- The COVID-19 pandemic has forced millions of Canadians to work from home. Now the Canada Revenue Agency is simplifying the rules to make it easier for people to claim some expenses related to their home office. Here with more is Georgia Swan, tax and estate planner with TD Wealth. Georgia, people who were working from home before the pandemic could claim expenses. So what's changed?
- Well, because of the pandemic, obviously, there were many people that were forced to work from home or had to work from home under the lockdown provisions. So what's basically happened now is the government has given us a little gift of providing us with a simplified method for claiming home office expenses, because, of course, once we started working from home, we may have had more expenses for heating and hydro and that sort of thing.
So in this particular case, what they've done is they've created a flat-rate method, where basically if you were required to work from home because of the pandemic, you worked from home more than 50% of the time, and for four consecutive weeks during this time, you're entitled to claim a flat-rate deduction from your income of $2 per day to a maximum of $400. And if you do choose to claim that deduction, you don't have to keep any supporting documents and you don't have to get anything signed by your employer. But you also have some other choices as well.
- And so how is the flat-rate method calculated?
- As I said, all you have to do is basically decide-- if you worked at least four consecutive weeks. And you can't include things like vacations or days off in those consecutive weeks. And conceivably, you could have worked a lot longer, of course. But if you've worked at least four consecutive weeks, you can use this flat-rate method.
And all you have to do is it's $2 per day, up to a maximum of $400, so 200 days. And there's a form that the government has created. It's called a form T777S. And that's the form that you're going to use to actually claim the deduction. And you'll see on it, it shows Option 1, Option 2.
And as I said, the first option, this flat-rate option, all you have to do is say, all right. I worked from home 150 days. And then you'll see a little times two. And then you claim your $300 deduction. But as I said, there's also another way to calculate it.
Again, a little bit simplified, but let's say, for example, you worked from home for more than 200 days. Or maybe you think that that $2 just isn't enough. You can then use a detailed method, which basically does require you to calculate the square footage of your home and what the square-- in relation to what the square footage was of your home office.
In that particular case, though, if you do decide to use the detailed method and all you have is home office expenses, then you do have to get a form signed by your employer. It's called a T2200S. Again, you would use that form T777S to actually show your calculations.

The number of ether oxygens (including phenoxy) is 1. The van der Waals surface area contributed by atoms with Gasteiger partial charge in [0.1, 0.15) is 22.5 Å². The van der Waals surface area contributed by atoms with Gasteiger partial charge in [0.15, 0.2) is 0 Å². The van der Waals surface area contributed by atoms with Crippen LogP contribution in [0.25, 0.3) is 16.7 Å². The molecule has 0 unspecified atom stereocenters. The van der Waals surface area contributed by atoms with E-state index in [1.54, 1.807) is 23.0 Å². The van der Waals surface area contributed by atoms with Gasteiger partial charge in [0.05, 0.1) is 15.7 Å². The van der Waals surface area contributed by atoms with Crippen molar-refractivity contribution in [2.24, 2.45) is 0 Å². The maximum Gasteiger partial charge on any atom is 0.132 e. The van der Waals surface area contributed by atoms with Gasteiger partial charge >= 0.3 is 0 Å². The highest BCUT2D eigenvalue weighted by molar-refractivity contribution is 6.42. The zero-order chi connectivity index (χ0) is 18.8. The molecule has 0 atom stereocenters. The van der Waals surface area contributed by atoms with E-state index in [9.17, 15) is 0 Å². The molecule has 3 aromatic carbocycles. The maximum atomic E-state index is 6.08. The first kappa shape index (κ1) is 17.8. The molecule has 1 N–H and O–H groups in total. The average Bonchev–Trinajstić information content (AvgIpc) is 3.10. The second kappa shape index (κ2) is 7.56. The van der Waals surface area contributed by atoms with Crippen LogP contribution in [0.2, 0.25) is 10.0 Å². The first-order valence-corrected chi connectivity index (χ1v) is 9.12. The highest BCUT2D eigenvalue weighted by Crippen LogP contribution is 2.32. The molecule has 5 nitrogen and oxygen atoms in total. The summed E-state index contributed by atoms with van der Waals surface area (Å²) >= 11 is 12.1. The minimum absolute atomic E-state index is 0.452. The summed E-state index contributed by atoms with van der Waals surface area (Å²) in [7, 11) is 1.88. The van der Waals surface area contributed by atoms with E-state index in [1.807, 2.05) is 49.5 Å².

But for that one, as I said, that detailed method, you do have to get an employer signature. And you do have to keep supporting documents just in case the government asks you later.
- And what if I think that my overall expenses as a result of working from home were more than the $400, or if I have other employment expenses, then what?
- Well, if you have those forms that I've talked about-- and those two methods are only for working from home expenses. So that's a great question. If you have other employment expenses-- so for example, if you had vehicle expenses earlier in the year, so you want to claim those as well, then you have to use the old-- not the old system. It's the existing system, which is a T2200 form.
Your employer has to sign it. And again, you have to go through the calculation of calculating the square footage that you used as a home office, et cetera. But that existing format that some people might actually be used to, that's still there. But these new COVID-related options are only for working from home expenses.
And the other neat thing about it is in many families, for example, there were many people in the family working from home. So for example, both you and your spouse and maybe one of your children were all doing their jobs from home. In that case, each person has their own deduction available if you choose the flat-rate or the simplified detailed method that COVID provides, so that everybody has that option to use those. So that's a good thing.
As well, it's applicable to either part-time or full-time employees. So that's another good thing for it. This simplified method, the hope is that it'll help even more people be able to claim these expenses than the existing method does.
- I think that's very timely information. Now for those people who might feel a bit overwhelmed, because it sounds complicated, what you suggest to them that they should do?
- Well-- yeah. It is complicated. And there's a lot. That form T777S is helpful because it actually does provide a lot of information. But this is the year-- 2020 income tax year is going to be the year that your accountants and other professional advisors really need to become your best friends.
But if you do want some additional information, the government has created a calculator and has some good tips on their website. So if you go to canada.ca and you just search "working from home expenses," it will take you to that part of their website where you can get a lot more information and tips on this.
- Georgia, thank you very much for your time.
- Thank you.
- That's Georgia Swan, Tax and Estate Planner with TD Wealth.